Throughout my primary school life and much of my secondary school life I struggled greatly in the academic subjects at school. In addition to this, despite having a love for the creative subjects, I often struggled with aspects of these too (drawing accurately and reading and writing music). Discovering I had dyslexia and dyspraxia was quite a relief and made me realise that there was a clear reason for my difficulties and therefore strategies that could be put in place to support me.
During my GCSEs I made the decision that I wasn’t (for once) going to be bottom of the class and that I would strive to do really well. With high levels of parental support I learnt about how I learn and realised that I had the potential to learn things just in an alternative way.
After completing a Music degree at Oxford Brookes University I decided to do a PGCE which I completed at Cambridge University. When applying for this course I was asked why I wanted to be a teacher. I realised that (unlike the majority of fellow trainees who had experienced a positive school life where they thrived academically) I was actually inspired by the negative experiences I had at school and the positive experience of relentless parental support. It depressed me to think that if I had not had that support I would not necessarily have got through the education system.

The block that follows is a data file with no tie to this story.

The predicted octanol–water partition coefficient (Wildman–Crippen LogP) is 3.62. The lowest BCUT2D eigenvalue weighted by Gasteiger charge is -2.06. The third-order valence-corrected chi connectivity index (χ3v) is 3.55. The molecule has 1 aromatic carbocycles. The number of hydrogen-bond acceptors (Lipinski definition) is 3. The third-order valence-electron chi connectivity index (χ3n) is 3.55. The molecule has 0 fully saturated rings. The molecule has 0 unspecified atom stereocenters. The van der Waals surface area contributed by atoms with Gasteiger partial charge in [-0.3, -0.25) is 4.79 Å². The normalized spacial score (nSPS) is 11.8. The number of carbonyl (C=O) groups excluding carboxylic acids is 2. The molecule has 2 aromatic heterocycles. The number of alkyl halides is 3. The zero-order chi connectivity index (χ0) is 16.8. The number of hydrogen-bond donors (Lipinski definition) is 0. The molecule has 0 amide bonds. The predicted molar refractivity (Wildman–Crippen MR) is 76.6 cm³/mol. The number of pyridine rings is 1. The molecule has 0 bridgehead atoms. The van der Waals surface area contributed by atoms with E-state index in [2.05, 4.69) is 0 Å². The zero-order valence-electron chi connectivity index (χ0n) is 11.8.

During my teaching degree I became passionate about the creative subjects and during a research project that I carried out in teaching through creativity, I realised the positive impact that these subjects could have not only on students’ wellbeing but also on their academic endeavours.
I currently teach part time at a primary school in Lewisham for children assessed with special educational needs and work for creative mentors. I feel privileged to be able to say that I love both of my jobs.